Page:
Peter Dalsgaard 
Aarhus Institute of Advanced Studies, Department of Digital Design and Information Studies
Aarhus University

Merging physical and digital spaces requires a set of tools that not only catches digital exceptions but also physical ones. Presence and prototyping are among the best methods for varifying designs and interactions before final implementation. My talk will give examples of the importance of “being around” when digital meets physical in urban installations.

Andreas Lykke-Olesen 

Advances in digital technologies, software development methods and frameworks allow us to rapidly design, implement and test robust and scalable prototypes of digital products with real us-ers in real environments faster than ever. In this talk we will explore how ORBIT Lab leverage this to enable new research, launch startups and help companies innovate.

Kasper Løvborg Jensen
Professor (Docent)
Orbit Lab, School of Engineering
Aarhus University 

Andreas Refsgaard is an artist and creative coder based in Copenhagen. He uses algorithms and machine learning to make unconventional connections between inputs and outputs, which allows people to play music using only eye movement and facial gestures, control games by making silly sounds, transform drawings of musical instruments on paper into real compositions and train algorithms to decide what is funny, funky or boring.
His works have been published in New Scientist, awarded by Interaction Awards and Core77 and exhibited around the world. Commercially he has worked with international clients like Google Creative Labs, Carlsberg, Philips and IDEO.
Andreas is a regular contributor to ml4a, a free resource on machine learning for artists and regularly publishes videos, texts and tutorials in attempt to demystify machine learning and facilitate a greater public understanding of the subject.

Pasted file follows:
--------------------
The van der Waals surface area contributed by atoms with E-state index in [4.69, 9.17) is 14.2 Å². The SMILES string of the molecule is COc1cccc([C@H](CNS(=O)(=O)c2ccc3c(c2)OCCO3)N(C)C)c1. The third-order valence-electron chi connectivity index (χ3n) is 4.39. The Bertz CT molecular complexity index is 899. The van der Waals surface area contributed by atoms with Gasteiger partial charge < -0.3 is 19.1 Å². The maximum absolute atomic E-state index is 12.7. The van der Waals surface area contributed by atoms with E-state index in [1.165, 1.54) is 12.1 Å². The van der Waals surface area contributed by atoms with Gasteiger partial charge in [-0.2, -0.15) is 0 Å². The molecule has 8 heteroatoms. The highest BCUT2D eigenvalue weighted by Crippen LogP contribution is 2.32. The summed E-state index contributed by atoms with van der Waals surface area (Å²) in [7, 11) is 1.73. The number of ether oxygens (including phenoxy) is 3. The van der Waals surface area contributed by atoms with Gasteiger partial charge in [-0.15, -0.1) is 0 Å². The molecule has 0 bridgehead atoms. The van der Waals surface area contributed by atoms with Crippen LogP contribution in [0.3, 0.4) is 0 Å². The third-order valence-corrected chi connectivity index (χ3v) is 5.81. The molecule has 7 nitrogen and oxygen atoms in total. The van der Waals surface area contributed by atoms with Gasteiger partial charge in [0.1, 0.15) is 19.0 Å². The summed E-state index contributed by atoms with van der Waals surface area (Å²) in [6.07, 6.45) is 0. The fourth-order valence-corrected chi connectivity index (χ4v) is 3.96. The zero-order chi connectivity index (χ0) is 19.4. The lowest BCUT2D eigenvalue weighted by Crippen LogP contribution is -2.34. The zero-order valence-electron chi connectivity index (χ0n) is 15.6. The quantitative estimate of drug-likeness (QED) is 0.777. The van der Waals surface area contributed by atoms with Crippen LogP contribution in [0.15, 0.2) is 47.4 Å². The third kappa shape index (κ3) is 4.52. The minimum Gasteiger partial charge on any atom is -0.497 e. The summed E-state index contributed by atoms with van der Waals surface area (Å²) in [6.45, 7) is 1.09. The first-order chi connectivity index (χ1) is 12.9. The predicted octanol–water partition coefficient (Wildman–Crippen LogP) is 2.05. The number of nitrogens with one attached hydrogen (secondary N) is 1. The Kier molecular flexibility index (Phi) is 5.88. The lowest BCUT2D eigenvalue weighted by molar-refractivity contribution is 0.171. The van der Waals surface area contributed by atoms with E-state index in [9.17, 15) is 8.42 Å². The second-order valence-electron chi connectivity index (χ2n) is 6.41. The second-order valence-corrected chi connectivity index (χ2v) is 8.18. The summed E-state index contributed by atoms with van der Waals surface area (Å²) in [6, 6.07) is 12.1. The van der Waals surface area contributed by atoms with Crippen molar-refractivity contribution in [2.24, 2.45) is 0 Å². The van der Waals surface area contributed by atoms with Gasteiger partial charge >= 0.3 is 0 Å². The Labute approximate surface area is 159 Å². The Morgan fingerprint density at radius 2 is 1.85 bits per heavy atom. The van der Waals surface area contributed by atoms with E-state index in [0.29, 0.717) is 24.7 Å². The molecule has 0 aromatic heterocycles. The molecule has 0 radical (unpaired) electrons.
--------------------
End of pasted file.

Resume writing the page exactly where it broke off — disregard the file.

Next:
Andreas Refsgaard

+45 21957137

This talk is about anthropology and anthropological thinking as not only a resource for innovation, but as innovative in itself. The resourcefulness of anthropology and ethnographic methods has for quite a while been acknowledged by innovators as a means for understanding and representing users and use practices. However, this is a dated and simplistic understanding of anthropology. In this presentation, I will argue that the real potential of anthropology lies not its ability to represent and understand a given context, but in re-thinking and re-imagining it and this requires different skills and competences of those working in and with innovation.

Peter Danholt
Associate professor
Center for STS-studies
Aarhus University

15.00-15.30 Networking and Coffee Break

15.30 Session 6: VR and Augmented Reality

Experts from research and industry will present their take on Graphics, VR and Augmented Reality
Moderator: Christiane Vejlø, Elektronista

Working as a long time professional Virtual Reality developer i will tell stories from some of my VR projects. This will cover: Surgical simulation and high quality VR rendering. 

Currently VR is on the decline on the Hype Cycle and the hard work is now ahead of us. I will try to reflect on the future purpose and potential of VR.

Peter Trier Mikkelsen
Principal Visual Computing Engineer
Alexandra Institute 

State of the art interactions in virtual environments frequently involve the user of VR controllers. But what might happen, if users could interact with the virtual world directly through their (virtual) bodies instead? Research shows that what you perceive as your own body can change based on what you see, feel, and believe. For example, under certain circumstances you might begin to feel that a virtual body, or part thereof, replaces your own physical body. This is called a body ownership illusion. In my research I explore how such body ownership illusions might be leveraged to overcome the limitations of our physical bodies and to create more efficient and engaging interactions.

For instance, you could feel body ownership of an unnaturally long virtual arm that allows you to interact with distant objects. Or you could “own” a virtual hand that appears to be reaching towards an overhead target, while your physical hand rests much more comfortably at waist-level. This enables new ways of interacting with virtual or augmented reality.

Consequently, while most approaches to interaction design attempt to modify the virtual world or tools with which we interact, I instead propose to modify the body we interact through – or at least our mental image thereof.

Tiare Feuchtner
Department of Computer Science
Aarhus University

  • Methodical approach to creation of digital twin for a configurable product
  • Weaving the digital thread through new product introduction (NPI) into a complex manufacturing footprint
  • Using of digital twin to simulation all aspects of manufacturing within a factor and optimize key processes

Mark Jaxion
Senior Specialist and Lead of IoT and Industry 4.0
Vestas Wind Systems 

16.30 Stories from the World of Technology

Join us when Nikolaj Sonne (the artist formerly known as So ein Ding) in his usual manner talks about selected stories from the world of technology.

Nikolaj Sonne
(the artist formerly known as So ein Ding)

17.00 Reception